Dos and don’ts for hosting a swingin’ soiree.
Planning an open house? In charge of the holiday office party? Need some ideas? Times have changed and so have options for food and entertaining. We’ve asked two of Salt Lake’s most popular, in-demand and very busy caterers and event planners to share tips on how to make any gathering a success. Whether it’s a small, intimate gathering or the Governor’s Ball, they have seen it all and have kept up on all the trends in cuisine, decor and themes.
Culinary Crafts: “Start by Thinking Big”
Culinary Crafts has a gorgeous website with videos showcasing the catering company’s “exciting and sometimes dangerous adventures in food.” Marketing manager Meagan Crafts Price offers the following tips for your next hospitality event:
Use food as entertainment: Create action stations where chefs can demonstrate flaming, sautéing, carving, baking or making sushi. Arrange a cooking class for hands-on fun and give aprons as a party favor guests can use on the spot.
Local products are a draw: Culinary Crafts sources as much locally as possible to introduce new foods to guests. Local favorites include Beehive Cheese, Heber Valley Cheese, Amano Chocolate, Slide Ridge Honey, Vertical Farms, Red Rock Pistachios, Real Salt and Creminelli salami (all available at Harmons).
Tastings are big! Choose from many possibilities of individual products such as chocolate, cheese, olive oil, balsamic vinegar, honey, salt, whiskey, wines and salamis.
Drinks deserve as much attention as food: Have a mixologist or sommelier demonstrate how to make a craft cocktail. Create your own single batch cocktail/mocktail or eggnog ahead of time.
Coffee stations that feature a variety of beans, grinding and brewing methods: Create the same for hot chocolate, and besides whipped cream and marshmallows, consider pots of peanut butter, Nutella, chili powder, cinnamon, homemade ganache, orange zest, pumpkin pie spice, maple syrup, caramel, or lavender as add-ins.
Design with rich colors: Crafts Price says decor has moved away from the rustic and soft to insanely rich colors. To keep your party hip this season, replace the white, red and green with black or slate grey as your base. Then add pops of deep colors like wine and army green.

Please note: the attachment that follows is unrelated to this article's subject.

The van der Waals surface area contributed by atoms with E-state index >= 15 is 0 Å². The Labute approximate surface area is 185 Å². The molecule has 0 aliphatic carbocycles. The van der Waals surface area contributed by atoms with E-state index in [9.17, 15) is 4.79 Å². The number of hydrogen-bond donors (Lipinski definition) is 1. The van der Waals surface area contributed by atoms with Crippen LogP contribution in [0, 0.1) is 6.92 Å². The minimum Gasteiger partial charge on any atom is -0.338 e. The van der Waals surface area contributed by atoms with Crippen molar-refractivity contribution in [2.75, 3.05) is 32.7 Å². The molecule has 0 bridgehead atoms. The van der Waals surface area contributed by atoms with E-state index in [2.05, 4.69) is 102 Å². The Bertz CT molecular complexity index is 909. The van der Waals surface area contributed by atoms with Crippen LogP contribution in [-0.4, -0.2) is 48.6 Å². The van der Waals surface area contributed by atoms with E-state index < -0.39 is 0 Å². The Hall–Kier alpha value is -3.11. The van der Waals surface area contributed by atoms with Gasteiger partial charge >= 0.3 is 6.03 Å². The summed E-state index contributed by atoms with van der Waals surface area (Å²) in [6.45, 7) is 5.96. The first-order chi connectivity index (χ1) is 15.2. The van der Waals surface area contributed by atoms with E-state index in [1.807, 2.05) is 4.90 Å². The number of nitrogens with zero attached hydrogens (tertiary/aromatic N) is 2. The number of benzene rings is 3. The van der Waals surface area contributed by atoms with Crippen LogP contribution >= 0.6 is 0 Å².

Keepsakes: It is nice to send your guests away with an item for remembrance of the occasion. “The photo booth has been done to death,” Crafts Price says. Nevertheless, if you still like the idea of photos, consider the “Silver Still,” which is printed on metal and one your guests can keep forever. A videographer can film your event and edit it down to a 3- to 5-minute video that you can share on social media. The screen-printing company The Hex Press (instagram.com/thehexpressprinting) will come to your event and print custom shirts for guests. Many shops offer a custom brand party favor such as a cedar plank or wooden spoon.
Don’t over-DIY. Crafts Price’s rule is to prepare as much as you want to on your own, but if you need to do it the week of your party, get some help. She says there is a whole industry out there at the ready to do just that.
Start by thinking big. “Sometimes your budget gets in the way of your creativity,” Crafts Price says. “Often you start small and then keep adding things to your event until you reach your budget.” This actually doesn’t let you stretch your budget as far as you could, she says.